Wu et al.  have recently reported that COX-2 inhibition with indomethacin, celecoxib, or siRNA against COX-2, enhanced the cytotoxic effect of TMZ on GSC isolated from primary GBM. Based on these findings, the comparable sensitivity observed in the two cell lines to NS398, despite the different sensitivity to TMZ, could be of even greater interest if substantial evidence will be provided about the ability of inhibition of COX-2/PGE2 system to convert a TMZ-resistant glioma cell to TMZ-sensitive.
Finally, even if in the present work we did not use normal astrocytes, several in vivo and in vitro reports showed that NS398 doesn’t exert cytotoxicity on normal astrocytes and neurons, including human brain astrocytes and neurons. Indeed, studies with this COX-2 inhibitor mostly highlight its protective effects in neuroinflammation-associated disease models or high toxicity conditions [81,82,83,84,85,86].
Altogether, our results strongly support the role of the COX-2/PGE2 system in glioma and glioma stem cell biology. The COX-2 inhibitor influenced in a similar way both investigated GBM cell lines i.e., U87MG and T98G, despite their intrinsic diversity and individual genetic features, which in turn are associated to a different sensitivity or resistance to TMZ. Although further studies are needed to gain a complete picture of the mechanisms involved in the observed effects, overall, our data help to broaden the range of biological effects caused by NS398.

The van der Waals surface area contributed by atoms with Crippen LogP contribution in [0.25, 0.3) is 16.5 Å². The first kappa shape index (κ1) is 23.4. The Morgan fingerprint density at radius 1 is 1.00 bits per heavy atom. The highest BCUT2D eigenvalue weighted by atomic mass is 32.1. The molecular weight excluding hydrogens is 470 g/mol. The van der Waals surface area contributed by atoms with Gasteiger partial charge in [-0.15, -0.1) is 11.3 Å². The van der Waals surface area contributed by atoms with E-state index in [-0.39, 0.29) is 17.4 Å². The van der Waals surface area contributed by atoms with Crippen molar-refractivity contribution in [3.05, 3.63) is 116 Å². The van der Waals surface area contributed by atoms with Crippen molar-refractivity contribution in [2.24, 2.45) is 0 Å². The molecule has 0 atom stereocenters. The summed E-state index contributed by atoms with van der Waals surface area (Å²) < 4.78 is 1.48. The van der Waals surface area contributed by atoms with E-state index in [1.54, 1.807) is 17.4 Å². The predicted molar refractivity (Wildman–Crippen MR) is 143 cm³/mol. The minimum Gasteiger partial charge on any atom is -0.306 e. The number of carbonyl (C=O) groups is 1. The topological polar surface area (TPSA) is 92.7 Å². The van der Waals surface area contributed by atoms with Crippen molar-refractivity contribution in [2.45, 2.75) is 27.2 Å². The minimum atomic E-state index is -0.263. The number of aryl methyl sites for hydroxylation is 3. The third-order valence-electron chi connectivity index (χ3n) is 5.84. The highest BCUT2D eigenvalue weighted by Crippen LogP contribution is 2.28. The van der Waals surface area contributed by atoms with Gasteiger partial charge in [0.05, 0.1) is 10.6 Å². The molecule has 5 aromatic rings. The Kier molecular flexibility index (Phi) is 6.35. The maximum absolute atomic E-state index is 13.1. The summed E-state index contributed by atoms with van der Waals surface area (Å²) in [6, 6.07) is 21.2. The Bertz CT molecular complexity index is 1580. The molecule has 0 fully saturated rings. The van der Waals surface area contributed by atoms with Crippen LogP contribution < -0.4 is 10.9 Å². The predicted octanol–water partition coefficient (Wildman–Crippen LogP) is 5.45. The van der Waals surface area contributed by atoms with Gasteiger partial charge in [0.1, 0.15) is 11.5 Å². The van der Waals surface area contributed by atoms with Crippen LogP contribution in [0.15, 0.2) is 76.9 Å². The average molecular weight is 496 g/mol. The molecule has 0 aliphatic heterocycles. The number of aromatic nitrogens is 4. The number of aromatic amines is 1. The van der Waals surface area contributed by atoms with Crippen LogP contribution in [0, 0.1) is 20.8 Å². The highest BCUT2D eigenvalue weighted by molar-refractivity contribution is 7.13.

Availability of data and materials
The datasets generated and analyzed during the current study are available from the corresponding authors upon reasonable request.
Glioma stem cells
Acidic vesicular organelles
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The Authors thank Gasperina De Nuntiis (Department of Life, Health & Environmental Sciences, University of L’Aquila, L’Aquila, Italy) for excellent technical assistance.
This research was funded by Department of Life, Health & Environmental Sciences, University of L’Aquila grant numbers RIA MCM 2018, RIA SP 2018.
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Palumbo, P., Lombardi, F., Augello, F.R. et al. Biological effects of selective COX-2 inhibitor NS398 on human glioblastoma cell lines. Cancer Cell Int 20, 167 (2020). https://doi.org/10.1186/s12935-020-01250-7
- Glioma stem cells
- COX-2 inhibitor
- Extracellular vesicles